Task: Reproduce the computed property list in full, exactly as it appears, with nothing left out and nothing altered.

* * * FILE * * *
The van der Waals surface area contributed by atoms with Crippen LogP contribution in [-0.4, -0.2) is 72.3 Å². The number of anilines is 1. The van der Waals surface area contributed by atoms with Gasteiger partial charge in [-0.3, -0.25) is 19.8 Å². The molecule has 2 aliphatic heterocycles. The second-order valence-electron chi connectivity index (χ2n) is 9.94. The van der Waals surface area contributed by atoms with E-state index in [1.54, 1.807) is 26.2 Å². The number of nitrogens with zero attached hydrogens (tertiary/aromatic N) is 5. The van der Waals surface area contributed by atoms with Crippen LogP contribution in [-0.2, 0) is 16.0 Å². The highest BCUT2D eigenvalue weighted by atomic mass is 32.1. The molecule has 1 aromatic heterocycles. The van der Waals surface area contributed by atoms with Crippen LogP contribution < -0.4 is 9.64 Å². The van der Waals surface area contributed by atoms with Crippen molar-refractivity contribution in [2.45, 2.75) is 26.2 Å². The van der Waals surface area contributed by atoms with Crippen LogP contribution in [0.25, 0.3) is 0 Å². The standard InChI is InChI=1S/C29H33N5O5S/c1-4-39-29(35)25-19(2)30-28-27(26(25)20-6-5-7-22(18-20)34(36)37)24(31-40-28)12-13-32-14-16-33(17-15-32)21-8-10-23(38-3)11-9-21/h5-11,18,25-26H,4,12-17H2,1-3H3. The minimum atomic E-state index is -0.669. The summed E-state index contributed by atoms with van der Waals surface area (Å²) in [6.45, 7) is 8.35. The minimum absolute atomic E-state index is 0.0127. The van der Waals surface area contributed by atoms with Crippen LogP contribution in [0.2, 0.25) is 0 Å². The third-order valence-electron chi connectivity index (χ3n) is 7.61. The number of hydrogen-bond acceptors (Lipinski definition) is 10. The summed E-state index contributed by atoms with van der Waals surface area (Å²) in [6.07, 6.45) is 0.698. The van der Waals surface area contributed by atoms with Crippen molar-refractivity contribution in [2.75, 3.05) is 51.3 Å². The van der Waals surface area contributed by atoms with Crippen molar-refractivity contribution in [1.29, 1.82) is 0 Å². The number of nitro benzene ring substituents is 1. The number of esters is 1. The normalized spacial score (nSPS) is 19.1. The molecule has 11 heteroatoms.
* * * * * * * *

The van der Waals surface area contributed by atoms with Crippen LogP contribution in [-0.4, -0.2) is 72.3 Å². The number of anilines is 1. The van der Waals surface area contributed by atoms with Gasteiger partial charge in [-0.3, -0.25) is 19.8 Å². The molecule has 2 aliphatic heterocycles. The second-order valence-electron chi connectivity index (χ2n) is 9.94. The van der Waals surface area contributed by atoms with E-state index in [1.54, 1.807) is 26.2 Å². The number of nitrogens with zero attached hydrogens (tertiary/aromatic N) is 5. The van der Waals surface area contributed by atoms with Crippen LogP contribution in [-0.2, 0) is 16.0 Å². The highest BCUT2D eigenvalue weighted by atomic mass is 32.1. The molecule has 1 aromatic heterocycles. The van der Waals surface area contributed by atoms with Crippen LogP contribution < -0.4 is 9.64 Å². The van der Waals surface area contributed by atoms with Crippen molar-refractivity contribution in [2.45, 2.75) is 26.2 Å². The van der Waals surface area contributed by atoms with Crippen LogP contribution in [0.25, 0.3) is 0 Å². The standard InChI is InChI=1S/C29H33N5O5S/c1-4-39-29(35)25-19(2)30-28-27(26(25)20-6-5-7-22(18-20)34(36)37)24(31-40-28)12-13-32-14-16-33(17-15-32)21-8-10-23(38-3)11-9-21/h5-11,18,25-26H,4,12-17H2,1-3H3. The minimum atomic E-state index is -0.669. The summed E-state index contributed by atoms with van der Waals surface area (Å²) in [6.45, 7) is 8.35. The minimum absolute atomic E-state index is 0.0127. The van der Waals surface area contributed by atoms with Crippen LogP contribution in [0.2, 0.25) is 0 Å². The third-order valence-electron chi connectivity index (χ3n) is 7.61. The number of hydrogen-bond acceptors (Lipinski definition) is 10. The summed E-state index contributed by atoms with van der Waals surface area (Å²) in [6.07, 6.45) is 0.698. The van der Waals surface area contributed by atoms with Crippen molar-refractivity contribution in [2.75, 3.05) is 51.3 Å². The van der Waals surface area contributed by atoms with Crippen molar-refractivity contribution in [1.29, 1.82) is 0 Å². The number of nitro benzene ring substituents is 1. The number of esters is 1. The normalized spacial score (nSPS) is 19.1. The molecule has 11 heteroatoms.